F pin shows how rapid mBot turns around looking for the line. We choose the 25 value empirically. Adjust it in your project to find what works best for you.
Now the second, third, and forth situations are described, and only the first is left untouched. To fix this, we need to place the only one node
nor and link it as shown in the picture below.
In the first situation, both
R pin values are false, and the mBot moves forward. There is no error. We link the
nor node with the
RST pin of the
pid-controller node to wait for a new incoming deviation.
The last step of making the patch is to pass the multiplied value to the motors. We put three nodes
add to the patch. Also, we set up a constant to store the base speed value of the mBot and make links. The finished patch is shown below.
mbot-motors node controls the engines. A positive value makes the wheel move backward while negative makes it move forward. The
SPD constant node stores the basic mBot speed. It ranges from -1 to 0 and we set it up to -0.8. The
add nodes calculate the motor speed by the multiplied
pid-controller output and the set up constant. The patch is ready for tests. Now it is time to tune the PID-controller.
As you remember, a PID-controller adjusts the output operating three factors. They are the proportional, integral, and derivative. Leaving all the coefficients equal to zero makes the mbot just wander around without any behavior at all. As we did in the previous examples, we need to choose the coefficient values experimentally.
Let’s put the value 3 into the
Kp pin, leave other coefficients equal 0, and upload the patch. To test the behavior of the robot we make a small track part on the floor.
As you see, with this coefficient oscillation is too high. mBot is trying to follow the line, but it twitches and finally leaves the track. Let’s set the 0,1
Now, when the robot loses the line it returns back too long. That happens because the error has too little effect on the motor speed change. By trial and error we select a proper value 0,7.
Take a look at the graphical explanation of the mBot behavior. It shows how the
Kp value changes the robot movement.
Kp coefficient, we make the movement smoother. However, still, the robot can’t finish the track. Apparently, the second turn on his path is too steep, and the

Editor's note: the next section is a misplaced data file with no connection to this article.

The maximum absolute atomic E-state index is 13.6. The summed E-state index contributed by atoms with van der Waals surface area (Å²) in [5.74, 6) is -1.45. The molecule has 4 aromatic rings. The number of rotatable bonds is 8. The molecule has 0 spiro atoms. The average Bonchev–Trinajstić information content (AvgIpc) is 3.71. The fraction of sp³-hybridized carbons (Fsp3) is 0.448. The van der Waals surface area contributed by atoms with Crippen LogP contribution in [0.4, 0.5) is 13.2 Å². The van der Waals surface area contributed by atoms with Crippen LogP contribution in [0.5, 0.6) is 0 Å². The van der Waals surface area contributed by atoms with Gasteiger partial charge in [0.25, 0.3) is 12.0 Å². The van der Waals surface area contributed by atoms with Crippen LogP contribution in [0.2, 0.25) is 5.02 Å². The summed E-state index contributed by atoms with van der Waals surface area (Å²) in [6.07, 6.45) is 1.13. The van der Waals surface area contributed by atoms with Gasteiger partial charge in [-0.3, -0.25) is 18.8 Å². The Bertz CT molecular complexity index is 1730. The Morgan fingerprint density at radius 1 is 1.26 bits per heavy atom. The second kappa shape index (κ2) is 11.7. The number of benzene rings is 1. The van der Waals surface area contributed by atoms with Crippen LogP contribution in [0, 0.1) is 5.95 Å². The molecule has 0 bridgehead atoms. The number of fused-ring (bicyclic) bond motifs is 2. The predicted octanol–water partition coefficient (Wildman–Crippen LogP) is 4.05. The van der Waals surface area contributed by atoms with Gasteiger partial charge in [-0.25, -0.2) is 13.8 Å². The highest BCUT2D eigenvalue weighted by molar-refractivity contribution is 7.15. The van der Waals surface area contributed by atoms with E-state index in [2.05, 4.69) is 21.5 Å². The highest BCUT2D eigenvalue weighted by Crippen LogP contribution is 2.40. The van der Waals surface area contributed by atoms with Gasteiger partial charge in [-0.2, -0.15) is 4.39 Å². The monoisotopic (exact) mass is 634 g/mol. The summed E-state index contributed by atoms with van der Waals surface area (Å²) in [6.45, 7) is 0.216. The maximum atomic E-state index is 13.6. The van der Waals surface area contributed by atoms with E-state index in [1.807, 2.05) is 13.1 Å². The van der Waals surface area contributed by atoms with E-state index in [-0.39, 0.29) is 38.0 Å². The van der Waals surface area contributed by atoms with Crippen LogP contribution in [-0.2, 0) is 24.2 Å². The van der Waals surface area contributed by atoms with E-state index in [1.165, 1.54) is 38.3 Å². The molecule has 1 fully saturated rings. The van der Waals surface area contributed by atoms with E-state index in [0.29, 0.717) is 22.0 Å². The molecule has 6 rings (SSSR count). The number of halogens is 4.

pid-controller node reacts to slow. To solve this problem, we should set a non-zero
The first time we put the 3 value of the
Kd. It turned out that the 3 value is far away from the correct. We make lots of tests to find the proper value. We choose the 1 value as the best one.
The mBot finishes the track. Take a look at the sketch below. Increasing the
Kd value, we increase the time period for the robot to be on line and reduce the time period to return to the line in case of loss.
Kd coefficients are quite suitable for our robot. But what about the
In fact, we do not need to set it up. For a line follower robot, the
Ki can be useful in very particular cases.
For example. The track on the floor is endlessly straight. The robot moves strictly along the line, but there is tiny manufacturing disagreement of the motors. After a considerable period, this small issue will turn into an uncontrolled twitch. The
Ki factor eliminates such problems.
We will try to use
Ki in a very unusual way.
When the robot is out of the line, the input for the
pid-controller is 0. If the the
Ki is 0 the multiplied value to the motors is 0 too (25 * 0 = 0).
The thing is that the robot does not move in ideal conditions. The IR sensors always touch bad pieces of the track line or interfere with dark spots on the floor. So while the robot is off the line the input of the
pid-controller isn’t constantly 0. By adding the
Ki, we get rid of the zero multiplied value. The 25 coefficient at the
T pin of the
if-else node makes the robot rotate very fast if it loses the line. For the test, we put the 2
We made a cool line follower robot with a simple XOD program. Thanks to the PID controller it was so easy.
Be sure to follow new articles cause we will do new instructive projects!